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Prostheses with Sensory Feedback

Freiburg researchers have developed electrodes that help amputees to grasp at objects

An artificial limb that enables amputees to grasp at an object and feel it as though they were using their real hand: Thanks to Freiburg microsystems engineer Prof. Dr. Thomas Stieglitz and the international research group participating in the project LifeHand2, this has now become a reality.

Surgeons implanted two ultra-thin electrodes each directly into the ulnar and median nerves in the upper arm of Dennis Aabo Sørensen, a patient with an amputated lower arm. The electrodes send sensory data by means of electrical impulses from the patient’s artificial hand directly to his brain over the peripheral nervous system. They give him information about the shape and consistency of the objects he grasps at – even when he cannot see them.

The patient learned to control his artificial hand with only little prior training and more quickly than the scientists had thought possible. He managed to sense objects like a plastic cup, a mandarin orange, and a heavy block of wood while being blindfolded and to take hold of them with a precise grip and the right amount of force. The combination of technology and the patient’s biological system worked almost intuitively.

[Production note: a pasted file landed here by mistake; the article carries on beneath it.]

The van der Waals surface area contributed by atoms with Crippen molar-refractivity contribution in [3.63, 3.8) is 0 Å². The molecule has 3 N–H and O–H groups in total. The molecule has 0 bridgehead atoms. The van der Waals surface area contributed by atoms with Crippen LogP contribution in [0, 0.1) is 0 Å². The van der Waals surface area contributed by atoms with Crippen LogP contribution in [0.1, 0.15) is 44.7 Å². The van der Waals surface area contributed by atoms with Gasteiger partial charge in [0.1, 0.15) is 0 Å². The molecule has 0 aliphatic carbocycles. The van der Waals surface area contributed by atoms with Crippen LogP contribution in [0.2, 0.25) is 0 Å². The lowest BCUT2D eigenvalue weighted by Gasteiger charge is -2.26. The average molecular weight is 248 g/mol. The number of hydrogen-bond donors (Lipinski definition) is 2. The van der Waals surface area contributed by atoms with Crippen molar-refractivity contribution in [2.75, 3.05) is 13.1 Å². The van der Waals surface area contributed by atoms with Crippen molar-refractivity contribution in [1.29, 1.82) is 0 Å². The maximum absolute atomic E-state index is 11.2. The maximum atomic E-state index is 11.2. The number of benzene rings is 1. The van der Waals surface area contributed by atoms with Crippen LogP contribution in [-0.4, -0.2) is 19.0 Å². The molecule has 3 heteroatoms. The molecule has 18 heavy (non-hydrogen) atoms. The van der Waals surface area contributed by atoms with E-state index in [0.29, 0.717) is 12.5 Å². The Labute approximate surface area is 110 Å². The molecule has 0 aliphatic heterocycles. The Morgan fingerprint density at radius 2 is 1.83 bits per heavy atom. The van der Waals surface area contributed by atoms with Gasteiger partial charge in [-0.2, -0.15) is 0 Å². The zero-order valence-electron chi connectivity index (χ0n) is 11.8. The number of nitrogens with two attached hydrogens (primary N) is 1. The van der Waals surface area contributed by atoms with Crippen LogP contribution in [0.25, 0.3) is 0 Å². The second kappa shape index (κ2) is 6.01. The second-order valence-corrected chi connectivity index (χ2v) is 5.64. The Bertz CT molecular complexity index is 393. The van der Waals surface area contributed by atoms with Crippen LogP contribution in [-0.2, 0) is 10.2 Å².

The electrodes were developed in Thomas Stieglitz’ laboratory, professor of Biomedical Microtechnology at the Department of Microsystems Engineering of the University of Freiburg. “Our research helps patients who have lost a limb to move their prostheses in a completely natural way. It is always a very special moment for me as an engineer to see technological developments be implemented successfully on a patient after many years in the lab,” said the researcher. As this was only an initial test, the electrodes will have to be removed after 30 days as per the European directive on medical devices. The team plans to conduct further studies on patients in Rome, Italy; Lausanne, Switzerland; and Aalborg, Denmark.

Six research institutions in Italy, Switzerland, and Germany are participating in the project LifeHand 2. Launched in 2008, the project originated from the European Union–funded project TIME and the Italian project NEMESIS.

Natascha Thoma-Widmann
Photo: The patient Dennis Aabo Sorensen grasps at a mandarin orange with his artificial hand. Source: LifeHand2 Project